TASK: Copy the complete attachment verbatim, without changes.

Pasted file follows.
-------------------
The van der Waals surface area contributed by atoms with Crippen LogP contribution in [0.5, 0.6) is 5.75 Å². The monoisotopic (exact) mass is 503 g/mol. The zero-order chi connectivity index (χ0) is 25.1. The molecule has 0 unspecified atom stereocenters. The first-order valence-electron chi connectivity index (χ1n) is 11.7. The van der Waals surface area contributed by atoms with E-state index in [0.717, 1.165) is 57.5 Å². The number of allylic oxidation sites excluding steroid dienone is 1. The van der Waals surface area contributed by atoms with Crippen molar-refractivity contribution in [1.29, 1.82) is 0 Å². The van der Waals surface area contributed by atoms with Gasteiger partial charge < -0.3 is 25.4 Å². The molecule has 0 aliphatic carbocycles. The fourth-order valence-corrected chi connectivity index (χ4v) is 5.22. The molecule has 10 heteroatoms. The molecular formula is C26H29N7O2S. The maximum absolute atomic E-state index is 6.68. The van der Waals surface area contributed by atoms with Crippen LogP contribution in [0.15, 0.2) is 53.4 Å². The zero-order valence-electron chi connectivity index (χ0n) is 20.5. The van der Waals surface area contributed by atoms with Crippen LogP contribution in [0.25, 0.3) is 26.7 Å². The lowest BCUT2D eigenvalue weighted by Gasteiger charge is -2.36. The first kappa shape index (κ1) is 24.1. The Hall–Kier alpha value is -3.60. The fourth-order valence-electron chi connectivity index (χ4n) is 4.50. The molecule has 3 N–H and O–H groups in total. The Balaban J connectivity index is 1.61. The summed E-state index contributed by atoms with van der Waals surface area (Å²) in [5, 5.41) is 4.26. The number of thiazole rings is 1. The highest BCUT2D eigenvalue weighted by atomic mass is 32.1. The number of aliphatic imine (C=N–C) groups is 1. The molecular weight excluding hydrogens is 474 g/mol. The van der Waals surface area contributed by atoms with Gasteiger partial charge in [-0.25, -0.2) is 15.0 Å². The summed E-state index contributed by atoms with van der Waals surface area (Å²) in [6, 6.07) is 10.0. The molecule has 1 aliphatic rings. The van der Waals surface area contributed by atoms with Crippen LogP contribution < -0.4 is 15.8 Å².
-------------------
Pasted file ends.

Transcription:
The van der Waals surface area contributed by atoms with Crippen LogP contribution in [0.5, 0.6) is 5.75 Å². The monoisotopic (exact) mass is 503 g/mol. The zero-order chi connectivity index (χ0) is 25.1. The molecule has 0 unspecified atom stereocenters. The first-order valence-electron chi connectivity index (χ1n) is 11.7. The van der Waals surface area contributed by atoms with E-state index in [0.717, 1.165) is 57.5 Å². The number of allylic oxidation sites excluding steroid dienone is 1. The van der Waals surface area contributed by atoms with Crippen molar-refractivity contribution in [1.29, 1.82) is 0 Å². The van der Waals surface area contributed by atoms with Gasteiger partial charge < -0.3 is 25.4 Å². The molecule has 0 aliphatic carbocycles. The fourth-order valence-corrected chi connectivity index (χ4v) is 5.22. The molecule has 10 heteroatoms. The molecular formula is C26H29N7O2S. The maximum absolute atomic E-state index is 6.68. The van der Waals surface area contributed by atoms with Crippen LogP contribution in [0.15, 0.2) is 53.4 Å². The zero-order valence-electron chi connectivity index (χ0n) is 20.5. The van der Waals surface area contributed by atoms with Crippen LogP contribution in [0.25, 0.3) is 26.7 Å². The lowest BCUT2D eigenvalue weighted by Gasteiger charge is -2.36. The first kappa shape index (κ1) is 24.1. The Hall–Kier alpha value is -3.60. The fourth-order valence-electron chi connectivity index (χ4n) is 4.50. The molecule has 3 N–H and O–H groups in total. The Balaban J connectivity index is 1.61. The summed E-state index contributed by atoms with van der Waals surface area (Å²) in [5, 5.41) is 4.26. The number of thiazole rings is 1. The highest BCUT2D eigenvalue weighted by atomic mass is 32.1. The number of aliphatic imine (C=N–C) groups is 1. The molecular weight excluding hydrogens is 474 g/mol. The van der Waals surface area contributed by atoms with Gasteiger partial charge in [-0.25, -0.2) is 15.0 Å². The summed E-state index contributed by atoms with van der Waals surface area (Å²) in [6, 6.07) is 10.0. The molecule has 1 aliphatic rings. The van der Waals surface area contributed by atoms with Crippen LogP contribution < -0.4 is 15.8 Å².